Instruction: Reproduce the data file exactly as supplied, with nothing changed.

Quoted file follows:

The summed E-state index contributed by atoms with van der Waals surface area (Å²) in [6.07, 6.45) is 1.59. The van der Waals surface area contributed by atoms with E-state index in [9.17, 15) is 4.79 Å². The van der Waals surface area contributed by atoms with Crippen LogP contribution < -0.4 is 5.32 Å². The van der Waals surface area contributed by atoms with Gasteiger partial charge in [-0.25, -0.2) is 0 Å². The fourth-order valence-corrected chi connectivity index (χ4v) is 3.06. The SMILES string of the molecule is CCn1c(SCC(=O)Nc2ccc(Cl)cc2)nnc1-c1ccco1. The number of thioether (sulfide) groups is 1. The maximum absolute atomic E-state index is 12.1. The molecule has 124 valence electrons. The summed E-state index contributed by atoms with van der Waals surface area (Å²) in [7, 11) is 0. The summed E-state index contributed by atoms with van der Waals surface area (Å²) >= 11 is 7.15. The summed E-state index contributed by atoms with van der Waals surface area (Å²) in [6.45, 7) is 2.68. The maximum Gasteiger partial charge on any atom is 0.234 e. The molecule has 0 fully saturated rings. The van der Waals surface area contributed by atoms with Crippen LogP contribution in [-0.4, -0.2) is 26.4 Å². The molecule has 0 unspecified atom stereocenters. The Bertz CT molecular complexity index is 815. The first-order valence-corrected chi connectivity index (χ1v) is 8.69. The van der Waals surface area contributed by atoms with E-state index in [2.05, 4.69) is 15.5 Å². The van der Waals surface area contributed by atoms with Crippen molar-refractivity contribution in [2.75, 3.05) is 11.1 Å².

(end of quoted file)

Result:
The summed E-state index contributed by atoms with van der Waals surface area (Å²) in [6.07, 6.45) is 1.59. The van der Waals surface area contributed by atoms with E-state index in [9.17, 15) is 4.79 Å². The van der Waals surface area contributed by atoms with Crippen LogP contribution < -0.4 is 5.32 Å². The van der Waals surface area contributed by atoms with Gasteiger partial charge in [-0.25, -0.2) is 0 Å². The fourth-order valence-corrected chi connectivity index (χ4v) is 3.06. The SMILES string of the molecule is CCn1c(SCC(=O)Nc2ccc(Cl)cc2)nnc1-c1ccco1. The number of thioether (sulfide) groups is 1. The maximum absolute atomic E-state index is 12.1. The molecule has 124 valence electrons. The summed E-state index contributed by atoms with van der Waals surface area (Å²) in [7, 11) is 0. The summed E-state index contributed by atoms with van der Waals surface area (Å²) >= 11 is 7.15. The summed E-state index contributed by atoms with van der Waals surface area (Å²) in [6.45, 7) is 2.68. The maximum Gasteiger partial charge on any atom is 0.234 e. The molecule has 0 fully saturated rings. The van der Waals surface area contributed by atoms with Crippen LogP contribution in [-0.4, -0.2) is 26.4 Å². The molecule has 0 unspecified atom stereocenters. The Bertz CT molecular complexity index is 815. The first-order valence-corrected chi connectivity index (χ1v) is 8.69. The van der Waals surface area contributed by atoms with E-state index in [2.05, 4.69) is 15.5 Å². The van der Waals surface area contributed by atoms with Crippen molar-refractivity contribution in [2.75, 3.05) is 11.1 Å².